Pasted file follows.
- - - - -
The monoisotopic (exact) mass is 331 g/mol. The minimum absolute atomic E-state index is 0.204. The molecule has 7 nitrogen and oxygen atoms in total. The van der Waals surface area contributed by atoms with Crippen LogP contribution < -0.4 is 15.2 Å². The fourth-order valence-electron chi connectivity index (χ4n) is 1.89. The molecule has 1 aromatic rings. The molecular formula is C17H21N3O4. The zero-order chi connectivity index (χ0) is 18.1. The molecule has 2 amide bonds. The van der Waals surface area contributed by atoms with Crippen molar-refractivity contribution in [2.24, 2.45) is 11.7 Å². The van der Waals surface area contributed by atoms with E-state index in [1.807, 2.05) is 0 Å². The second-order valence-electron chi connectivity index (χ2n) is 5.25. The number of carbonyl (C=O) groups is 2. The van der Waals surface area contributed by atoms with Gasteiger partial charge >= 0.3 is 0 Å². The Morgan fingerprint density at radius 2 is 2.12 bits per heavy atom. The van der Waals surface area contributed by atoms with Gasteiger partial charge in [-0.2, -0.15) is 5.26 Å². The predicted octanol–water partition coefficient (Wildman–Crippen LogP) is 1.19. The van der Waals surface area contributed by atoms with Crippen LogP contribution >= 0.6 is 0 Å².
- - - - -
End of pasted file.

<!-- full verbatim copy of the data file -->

The monoisotopic (exact) mass is 331 g/mol. The minimum absolute atomic E-state index is 0.204. The molecule has 7 nitrogen and oxygen atoms in total. The van der Waals surface area contributed by atoms with Crippen LogP contribution < -0.4 is 15.2 Å². The fourth-order valence-electron chi connectivity index (χ4n) is 1.89. The molecule has 1 aromatic rings. The molecular formula is C17H21N3O4. The zero-order chi connectivity index (χ0) is 18.1. The molecule has 2 amide bonds. The van der Waals surface area contributed by atoms with Crippen molar-refractivity contribution in [2.24, 2.45) is 11.7 Å². The van der Waals surface area contributed by atoms with E-state index in [1.807, 2.05) is 0 Å². The second-order valence-electron chi connectivity index (χ2n) is 5.25. The number of carbonyl (C=O) groups is 2. The van der Waals surface area contributed by atoms with Gasteiger partial charge >= 0.3 is 0 Å². The Morgan fingerprint density at radius 2 is 2.12 bits per heavy atom. The van der Waals surface area contributed by atoms with Gasteiger partial charge in [-0.2, -0.15) is 5.26 Å². The predicted octanol–water partition coefficient (Wildman–Crippen LogP) is 1.19. The van der Waals surface area contributed by atoms with Crippen LogP contribution >= 0.6 is 0 Å².